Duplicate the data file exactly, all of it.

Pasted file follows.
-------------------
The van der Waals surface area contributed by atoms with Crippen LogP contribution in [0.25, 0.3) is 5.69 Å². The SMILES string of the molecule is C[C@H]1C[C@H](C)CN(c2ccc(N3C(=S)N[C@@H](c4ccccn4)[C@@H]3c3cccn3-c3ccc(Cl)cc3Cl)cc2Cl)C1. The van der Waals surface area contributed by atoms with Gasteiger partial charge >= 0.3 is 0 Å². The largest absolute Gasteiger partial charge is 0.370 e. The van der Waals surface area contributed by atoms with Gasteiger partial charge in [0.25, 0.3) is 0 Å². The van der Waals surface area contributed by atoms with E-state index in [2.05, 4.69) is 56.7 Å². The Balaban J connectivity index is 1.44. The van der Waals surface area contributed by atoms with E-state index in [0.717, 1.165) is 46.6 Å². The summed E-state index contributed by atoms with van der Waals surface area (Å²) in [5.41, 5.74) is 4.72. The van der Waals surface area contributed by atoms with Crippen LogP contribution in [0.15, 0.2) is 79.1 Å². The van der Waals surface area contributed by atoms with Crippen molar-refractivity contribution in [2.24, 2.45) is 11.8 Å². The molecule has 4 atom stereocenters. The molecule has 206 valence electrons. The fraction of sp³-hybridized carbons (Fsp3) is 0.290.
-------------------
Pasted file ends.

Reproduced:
The van der Waals surface area contributed by atoms with Crippen LogP contribution in [0.25, 0.3) is 5.69 Å². The SMILES string of the molecule is C[C@H]1C[C@H](C)CN(c2ccc(N3C(=S)N[C@@H](c4ccccn4)[C@@H]3c3cccn3-c3ccc(Cl)cc3Cl)cc2Cl)C1. The van der Waals surface area contributed by atoms with Gasteiger partial charge >= 0.3 is 0 Å². The largest absolute Gasteiger partial charge is 0.370 e. The van der Waals surface area contributed by atoms with Gasteiger partial charge in [0.25, 0.3) is 0 Å². The van der Waals surface area contributed by atoms with E-state index in [2.05, 4.69) is 56.7 Å². The Balaban J connectivity index is 1.44. The van der Waals surface area contributed by atoms with E-state index in [0.717, 1.165) is 46.6 Å². The summed E-state index contributed by atoms with van der Waals surface area (Å²) in [5.41, 5.74) is 4.72. The van der Waals surface area contributed by atoms with Crippen LogP contribution in [0.15, 0.2) is 79.1 Å². The van der Waals surface area contributed by atoms with Crippen molar-refractivity contribution in [2.24, 2.45) is 11.8 Å². The molecule has 4 atom stereocenters. The molecule has 206 valence electrons. The fraction of sp³-hybridized carbons (Fsp3) is 0.290.